Time-based media, video art, artists’ films … when moving images get into galleries they carry with them problems for viewers more accustomed to regular film and television. How long do you stay with the work? Should you start at the beginning, and if so, how do you work out when that is? (The Institute of Modern Art helpfully tells visitors that the film centrepiece of There will be_____ (2012) starts on the hour and the half hour, which at least indicates that they feel the knowledge will be useful in this instance.) The protocols for installation art and commercial entertainment are different, but the domains are not separate and artists move over or between them. The Best Picture Oscar for 12 Years a Slave represents an extreme case: the first time such a mainstream award has been won by a film directed by a former winner of the Turner Prize—in 1999 when Steve McQueen beat Tracey Emin.
In There will be_____, Kerry Tribe is explicitly concerned with the intersection of art and entertainment and the different audience expectations involved. The entertainment component is especially important here, the piece works with narrative film and with film genres, but, as is now the case for artists and entertainers alike, not so much film as a physical medium. Almost all work now is on DVD, so the accuracy of the term ‘film’ is threatened as stock becomes unavailable—see Tacita Dean’s many laments and pre-emptive purchases of raw material on the brink of disappearing. Like Dean, Kerry Tribe has long been interested in the mechanical aspects of film, and several earlier works, like H.M. (2009), play with projectors and celluloid as part of the works produced.
There will be_____ plays instead with Hollywood movies, which we can be certain will continue for quite a while. The Institute of Modern Art (IMA) exhibition shows the titular thirty minute film, together with a shorter video clip compilation called ‘Bibliography’, three C-type photographs of the leading actors from the short film costumed and made up in character but named as themselves, Joe, Sam and Camille, and three very dull framed collages of typed words ostensibly from the script. This is the way the work circulates through galleries, but the film centrepiece has another life as a standalone on the short-film circuit, where it is called Greystone, the title that appears in the film itself, although the gallery names it There will be_____. In her lecture at the Gallery of Modern Art (GOMA) before the opening of the exhibition, Tribe mentioned the different names for the two sites and her desire to create a piece that could be entered into film festivals as well as be part of a gallery installation.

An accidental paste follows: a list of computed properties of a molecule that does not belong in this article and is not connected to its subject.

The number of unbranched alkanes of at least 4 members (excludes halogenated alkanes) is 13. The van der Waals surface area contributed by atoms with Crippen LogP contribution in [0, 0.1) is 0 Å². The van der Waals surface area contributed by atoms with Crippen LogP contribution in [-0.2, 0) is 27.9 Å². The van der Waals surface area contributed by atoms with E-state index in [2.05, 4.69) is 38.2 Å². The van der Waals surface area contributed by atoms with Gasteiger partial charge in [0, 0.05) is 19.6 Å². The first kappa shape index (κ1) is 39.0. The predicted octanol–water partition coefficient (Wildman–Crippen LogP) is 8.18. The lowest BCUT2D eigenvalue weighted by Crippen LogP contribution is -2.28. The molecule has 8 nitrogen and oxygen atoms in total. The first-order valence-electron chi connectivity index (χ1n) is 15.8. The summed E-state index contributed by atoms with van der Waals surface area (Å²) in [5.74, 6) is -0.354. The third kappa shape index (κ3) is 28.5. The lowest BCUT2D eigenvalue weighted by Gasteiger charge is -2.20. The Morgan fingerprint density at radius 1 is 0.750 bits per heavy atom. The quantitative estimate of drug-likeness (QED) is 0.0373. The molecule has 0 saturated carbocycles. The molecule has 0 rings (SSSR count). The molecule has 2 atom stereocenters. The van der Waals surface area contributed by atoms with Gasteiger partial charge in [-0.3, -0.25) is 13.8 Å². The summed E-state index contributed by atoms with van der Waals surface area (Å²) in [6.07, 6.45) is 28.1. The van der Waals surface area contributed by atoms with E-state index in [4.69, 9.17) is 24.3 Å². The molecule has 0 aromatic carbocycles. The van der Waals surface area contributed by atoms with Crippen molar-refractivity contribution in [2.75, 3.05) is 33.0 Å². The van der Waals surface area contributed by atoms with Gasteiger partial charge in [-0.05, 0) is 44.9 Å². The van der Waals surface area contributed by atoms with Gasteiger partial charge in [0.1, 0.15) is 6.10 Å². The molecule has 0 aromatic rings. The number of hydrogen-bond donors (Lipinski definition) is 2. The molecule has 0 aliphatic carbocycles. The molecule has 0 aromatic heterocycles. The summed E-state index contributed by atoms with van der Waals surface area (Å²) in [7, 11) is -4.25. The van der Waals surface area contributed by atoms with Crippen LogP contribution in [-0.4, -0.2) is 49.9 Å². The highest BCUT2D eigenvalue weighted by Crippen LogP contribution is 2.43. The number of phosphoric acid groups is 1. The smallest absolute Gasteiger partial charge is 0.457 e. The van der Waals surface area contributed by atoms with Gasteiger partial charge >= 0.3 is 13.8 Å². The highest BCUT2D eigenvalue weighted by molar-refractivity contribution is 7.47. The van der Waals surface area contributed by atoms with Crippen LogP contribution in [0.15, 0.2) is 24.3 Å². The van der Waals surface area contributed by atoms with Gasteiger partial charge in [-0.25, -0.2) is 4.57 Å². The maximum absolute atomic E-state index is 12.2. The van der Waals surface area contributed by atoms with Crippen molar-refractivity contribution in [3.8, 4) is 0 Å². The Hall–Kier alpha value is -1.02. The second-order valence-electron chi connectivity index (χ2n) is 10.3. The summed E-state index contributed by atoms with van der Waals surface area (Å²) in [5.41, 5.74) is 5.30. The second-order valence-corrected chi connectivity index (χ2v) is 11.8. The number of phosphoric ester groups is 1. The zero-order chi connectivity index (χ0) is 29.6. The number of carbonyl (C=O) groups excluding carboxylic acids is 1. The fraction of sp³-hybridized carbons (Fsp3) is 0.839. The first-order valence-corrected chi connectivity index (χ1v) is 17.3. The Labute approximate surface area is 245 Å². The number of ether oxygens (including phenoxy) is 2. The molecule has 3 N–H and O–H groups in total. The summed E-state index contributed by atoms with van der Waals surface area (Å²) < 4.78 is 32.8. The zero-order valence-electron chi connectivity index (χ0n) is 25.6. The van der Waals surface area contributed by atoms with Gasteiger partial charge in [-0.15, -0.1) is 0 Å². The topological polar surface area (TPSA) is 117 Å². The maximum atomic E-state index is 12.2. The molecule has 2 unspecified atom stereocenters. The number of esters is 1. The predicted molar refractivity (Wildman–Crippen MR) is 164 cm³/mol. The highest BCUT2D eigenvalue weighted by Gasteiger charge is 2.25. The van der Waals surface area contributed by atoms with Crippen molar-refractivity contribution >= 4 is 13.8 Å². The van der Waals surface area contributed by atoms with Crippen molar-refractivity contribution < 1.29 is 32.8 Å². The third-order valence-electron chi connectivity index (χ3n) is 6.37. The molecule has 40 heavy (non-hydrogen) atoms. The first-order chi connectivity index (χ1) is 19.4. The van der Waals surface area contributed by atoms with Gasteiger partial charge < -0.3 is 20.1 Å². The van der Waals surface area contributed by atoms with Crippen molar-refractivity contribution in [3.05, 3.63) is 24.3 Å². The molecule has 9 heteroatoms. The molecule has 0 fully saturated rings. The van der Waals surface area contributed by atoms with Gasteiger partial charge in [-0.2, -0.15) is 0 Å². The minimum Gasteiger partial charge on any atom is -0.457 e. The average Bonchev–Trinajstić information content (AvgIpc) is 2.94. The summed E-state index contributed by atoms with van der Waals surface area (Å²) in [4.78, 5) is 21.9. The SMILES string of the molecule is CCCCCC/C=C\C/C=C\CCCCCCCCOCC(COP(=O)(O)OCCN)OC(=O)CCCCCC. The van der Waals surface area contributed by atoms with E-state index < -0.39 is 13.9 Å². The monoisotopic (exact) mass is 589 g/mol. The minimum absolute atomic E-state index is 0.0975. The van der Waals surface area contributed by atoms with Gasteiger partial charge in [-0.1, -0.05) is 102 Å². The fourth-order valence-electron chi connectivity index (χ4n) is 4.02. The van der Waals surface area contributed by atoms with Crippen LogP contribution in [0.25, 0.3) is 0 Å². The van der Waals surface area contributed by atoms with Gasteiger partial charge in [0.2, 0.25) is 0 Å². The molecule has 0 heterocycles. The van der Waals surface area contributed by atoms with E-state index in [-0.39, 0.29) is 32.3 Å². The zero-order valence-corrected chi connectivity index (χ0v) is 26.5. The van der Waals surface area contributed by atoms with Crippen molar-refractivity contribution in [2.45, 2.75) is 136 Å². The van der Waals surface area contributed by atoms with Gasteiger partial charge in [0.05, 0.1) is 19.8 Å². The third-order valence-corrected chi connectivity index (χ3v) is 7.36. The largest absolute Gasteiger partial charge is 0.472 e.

The film explores a real 1929 crime in which oil tycoon heir Ned Doheny Jnr and his personal assistant Hugh Plunkett were found murdered in Greystone, Doheny’s newly built mansion at Beverley Hills. Both men were due to testify in the trial of Doheny’s father in what was known as the Teapot Dome scandal. The crime was declared a murder-suicide with Plunkett the guilty party and the senior Doheny eventually acquitted of fraud. Anomalies at the crime scene, indicating that the bodies had been moved, were ignored, though rumours circulated.
The film starts in media res and shows five possible explanations of the events, so if a casual viewer, unaware of the background, walked in even at the start, they would have to wait until the end to see the set-up and the truth claims of the piece, as period photographs of the house and the real people involved, as well as headline clippings, are interspersed with the credits. The stilted line delivery, the acting style and the Rashomon-like different versions of the same events (although no versions have identifiable points of view) make no claim for realism. Tribe is insistent she cast good actors but that the script they worked with was flat. Surely, though, this derives from its method of construction far more than the (varying) quality of those original movies. There is an aleatory aspect to the tightly framed shots of objects and the servants speaking directly to camera, just head and shoulders plus the top of a chair back, as they respond to questions from an unseen, unheard detective. Some location shots down darkened hallways of servants going about their tasks, or distanced shots of principal characters greeting one another, are technically arresting, but add to the claustrophobic atmosphere.
Tribe has said she thinks Plunkett was framed, that a rich man got away with murder, and perhaps this is evident in the bookending sequences in which a maid takes the gun from the crime scene to the kitchen and inexplicably places it in an oven. But tempting as it may be to treat the whole thing as a Cluedo game where the most persuasive explanation wins out, that surely is not what Tribe intends—at least for the gallery audience. Unlike most artists she test screens her work, not to maximise its entertainment qualities, but to ensure that the ‘facts’ she wants to share with her viewers—wherever they are—can be seen in her films. But there is no solution to the crime offered here, no definitive resolution to the narrative.
Various servants, police, and a doctor appear and in all but the scenario with a hired killer, a key element of the mystery is a sexual relationship between the two men. In one version the wife kills them after finding them in flagrante, in two the murder suicide roles are reversed, and in the last the deaths are consensual, resulting from a pact between the men before the doctor, butler and maid rearrange the bodies. For most of the possibilities, the anomalies are unexplained.